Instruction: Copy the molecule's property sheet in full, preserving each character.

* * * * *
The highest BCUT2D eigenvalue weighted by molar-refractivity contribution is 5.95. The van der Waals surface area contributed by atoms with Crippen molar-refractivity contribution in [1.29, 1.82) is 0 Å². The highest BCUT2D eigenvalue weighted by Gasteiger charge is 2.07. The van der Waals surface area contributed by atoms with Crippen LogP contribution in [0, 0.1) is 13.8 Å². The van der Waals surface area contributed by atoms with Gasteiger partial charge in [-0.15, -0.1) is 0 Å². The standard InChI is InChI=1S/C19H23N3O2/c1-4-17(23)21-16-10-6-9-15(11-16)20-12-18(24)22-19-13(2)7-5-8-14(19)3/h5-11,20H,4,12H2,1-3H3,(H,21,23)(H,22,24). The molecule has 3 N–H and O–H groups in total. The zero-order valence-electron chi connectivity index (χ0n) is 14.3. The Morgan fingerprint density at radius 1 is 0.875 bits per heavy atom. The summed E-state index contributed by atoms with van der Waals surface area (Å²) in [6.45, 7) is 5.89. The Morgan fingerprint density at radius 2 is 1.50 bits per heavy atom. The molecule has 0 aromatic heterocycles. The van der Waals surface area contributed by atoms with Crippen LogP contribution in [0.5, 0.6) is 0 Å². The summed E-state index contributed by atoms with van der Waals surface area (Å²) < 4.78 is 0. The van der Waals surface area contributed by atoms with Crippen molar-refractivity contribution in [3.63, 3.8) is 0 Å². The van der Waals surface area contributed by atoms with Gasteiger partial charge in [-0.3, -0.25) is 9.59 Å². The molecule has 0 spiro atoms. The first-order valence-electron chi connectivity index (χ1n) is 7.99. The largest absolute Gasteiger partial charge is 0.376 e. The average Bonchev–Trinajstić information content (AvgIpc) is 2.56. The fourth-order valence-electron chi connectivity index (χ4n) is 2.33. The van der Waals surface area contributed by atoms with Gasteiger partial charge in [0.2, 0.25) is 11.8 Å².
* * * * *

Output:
The highest BCUT2D eigenvalue weighted by molar-refractivity contribution is 5.95. The van der Waals surface area contributed by atoms with Crippen molar-refractivity contribution in [1.29, 1.82) is 0 Å². The highest BCUT2D eigenvalue weighted by Gasteiger charge is 2.07. The van der Waals surface area contributed by atoms with Crippen LogP contribution in [0, 0.1) is 13.8 Å². The van der Waals surface area contributed by atoms with Gasteiger partial charge in [-0.15, -0.1) is 0 Å². The standard InChI is InChI=1S/C19H23N3O2/c1-4-17(23)21-16-10-6-9-15(11-16)20-12-18(24)22-19-13(2)7-5-8-14(19)3/h5-11,20H,4,12H2,1-3H3,(H,21,23)(H,22,24). The molecule has 3 N–H and O–H groups in total. The zero-order valence-electron chi connectivity index (χ0n) is 14.3. The Morgan fingerprint density at radius 1 is 0.875 bits per heavy atom. The summed E-state index contributed by atoms with van der Waals surface area (Å²) in [6.45, 7) is 5.89. The Morgan fingerprint density at radius 2 is 1.50 bits per heavy atom. The molecule has 0 aromatic heterocycles. The van der Waals surface area contributed by atoms with Crippen LogP contribution in [0.5, 0.6) is 0 Å². The summed E-state index contributed by atoms with van der Waals surface area (Å²) < 4.78 is 0. The van der Waals surface area contributed by atoms with Crippen molar-refractivity contribution in [3.63, 3.8) is 0 Å². The van der Waals surface area contributed by atoms with Gasteiger partial charge in [-0.3, -0.25) is 9.59 Å². The molecule has 0 spiro atoms. The first-order valence-electron chi connectivity index (χ1n) is 7.99. The largest absolute Gasteiger partial charge is 0.376 e. The average Bonchev–Trinajstić information content (AvgIpc) is 2.56. The fourth-order valence-electron chi connectivity index (χ4n) is 2.33. The van der Waals surface area contributed by atoms with Gasteiger partial charge in [0.2, 0.25) is 11.8 Å².